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Because MongoDB contains unstructured data, Metabase takes a different approach to syncing your database’s metadata. To get a sense of the schema, Metabase will scan the first 200 documents of each collection in your MongoDB. This sampling helps Metabase do things like differentiate datetime fields from string fields, and provide people with pre-populated filters. The reason Metabase only scans a sample of the documents is because scanning every document in every collection on every sync would be put too much strain on your database. And while the sampling does a pretty good job keeping Metabase up to date, it can also mean that new fields can sometimes fall through the cracks, leading to visualization issues, or even fields failing to appear in your results. For more info, check out our troubleshooting guide.
Go to Admin -> Databases, and click the Add database button. Select MongoDB from the dropdown.
There are two ways to connect to MongoDB:
The default way to connect to MongoDB is to fill out your connection details in the fields Metabase provides:
Use DNS SRV when connecting Using this option requires that provided host is a FQDN. If connecting to an Atlas cluster, you might need to enable this option. If you don’t know what this means, leave this disabled.
Use a secure connection (SSL)? Enable SSL and paste the contents of the server’s SSL certificate chain in the input text box. This option is available for this method of connection only (i.e. you cannot include a certificate when connecting with a connection string).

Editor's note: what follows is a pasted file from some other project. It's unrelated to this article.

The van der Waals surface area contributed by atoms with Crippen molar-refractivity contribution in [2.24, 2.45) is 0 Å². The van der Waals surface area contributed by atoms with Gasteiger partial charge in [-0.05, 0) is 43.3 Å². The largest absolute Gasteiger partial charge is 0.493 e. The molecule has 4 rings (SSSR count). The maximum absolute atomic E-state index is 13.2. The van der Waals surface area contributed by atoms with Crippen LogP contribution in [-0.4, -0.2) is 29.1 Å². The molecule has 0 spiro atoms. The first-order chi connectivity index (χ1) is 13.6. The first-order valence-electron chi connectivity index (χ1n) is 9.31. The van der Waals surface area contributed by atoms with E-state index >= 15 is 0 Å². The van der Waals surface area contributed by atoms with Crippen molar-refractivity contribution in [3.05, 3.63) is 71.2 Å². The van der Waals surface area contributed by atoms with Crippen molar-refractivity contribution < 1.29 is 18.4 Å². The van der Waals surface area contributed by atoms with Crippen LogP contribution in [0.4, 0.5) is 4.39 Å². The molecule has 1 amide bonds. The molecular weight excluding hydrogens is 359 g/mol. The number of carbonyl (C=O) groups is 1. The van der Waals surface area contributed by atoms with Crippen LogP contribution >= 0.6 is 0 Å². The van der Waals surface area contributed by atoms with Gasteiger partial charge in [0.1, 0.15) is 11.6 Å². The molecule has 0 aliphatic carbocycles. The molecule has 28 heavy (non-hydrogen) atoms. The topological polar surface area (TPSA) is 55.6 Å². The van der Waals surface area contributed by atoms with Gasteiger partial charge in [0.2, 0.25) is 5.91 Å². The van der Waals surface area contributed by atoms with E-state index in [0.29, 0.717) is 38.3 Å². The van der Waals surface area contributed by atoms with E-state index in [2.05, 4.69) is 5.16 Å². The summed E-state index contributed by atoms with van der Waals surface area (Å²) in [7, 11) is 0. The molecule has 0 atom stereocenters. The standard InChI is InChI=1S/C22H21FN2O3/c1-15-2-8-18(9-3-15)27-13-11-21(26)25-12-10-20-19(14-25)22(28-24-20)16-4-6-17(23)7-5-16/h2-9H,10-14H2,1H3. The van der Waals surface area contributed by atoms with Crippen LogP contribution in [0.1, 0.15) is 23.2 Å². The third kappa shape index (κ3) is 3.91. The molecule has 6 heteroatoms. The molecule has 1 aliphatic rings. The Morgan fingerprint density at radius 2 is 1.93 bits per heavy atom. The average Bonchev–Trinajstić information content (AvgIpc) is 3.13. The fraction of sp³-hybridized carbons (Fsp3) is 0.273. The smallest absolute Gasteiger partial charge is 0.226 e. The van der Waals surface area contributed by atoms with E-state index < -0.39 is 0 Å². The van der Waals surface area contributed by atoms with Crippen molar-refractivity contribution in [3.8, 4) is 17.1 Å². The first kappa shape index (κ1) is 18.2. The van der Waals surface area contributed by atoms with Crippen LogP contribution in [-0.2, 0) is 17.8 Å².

If you’d prefer to connect to MongoDB using a connection string, click on Paste a connection string. The Metabase user interface will update with a field to paste your connection string.
Metabase currently does NOT support the following connection string parameters:
If you need to use a certificate, connect via the default method and enable Use a secure connection(SSL).
You can enter a self-signed certificate via the Metabase UI (though not when using a connection string), or you can use the command line to add a self-signed certificate.
cp /usr/lib/jvm/default-jvm/jre/lib/security/cacerts ./cacerts.jks keytool -import -alias cacert -storepass changeit -keystore cacerts.jks -file my-cert.pem
Then, start Metabase using the store:
java -Djavax.net.ssl.trustStore=cacerts.jks -Djavax.net.ssl.trustStorePassword=changeit -jar metabase.jar
Learn more about configuring SSL with MongoDB.
To make sure you are using the correct connection configuration:
Log into your Atlas cluster
Select the cluster you want to connect to, and click Connect.
Click Connect Your Application.
Select Java and 3.6 or later.
The resulting connection string has the relevant information to provide to Metabase’s
Add a Database form for MongoDB.
You will likely want to select the option
Use DNS SRV, which newer Atlas clusters use by default.
DNS SRV, which is the recommended method for newer Atlas clusters.
0.0.0.0/0? Whitelisting this address allows connections from any IP addresses. If you know the IP address(es) or CIDR block of clients, use that instead.
?readPreference=secondaryargument in the connection string, which allows Metabase to read from a secondary server instead of consuming resources from the primary server.
Metabase may not sync all of your fields, as it only scans the first 200 documents in a collection to get a sample of the fields the collection contains. Since any document in a MongoDB collection can contain any number of fields, the only way to get 100% coverage of all fields would be to scan every single document in every single collection, which would put too much strain on your database (so we don’t do that).
One workaround is to include all possible keys in the first document of the collection, and give those keys null values. That way, Metabase will be able to recognize the correct schema for the entire collection.
See our troubleshooting guide for troubleshooting your connection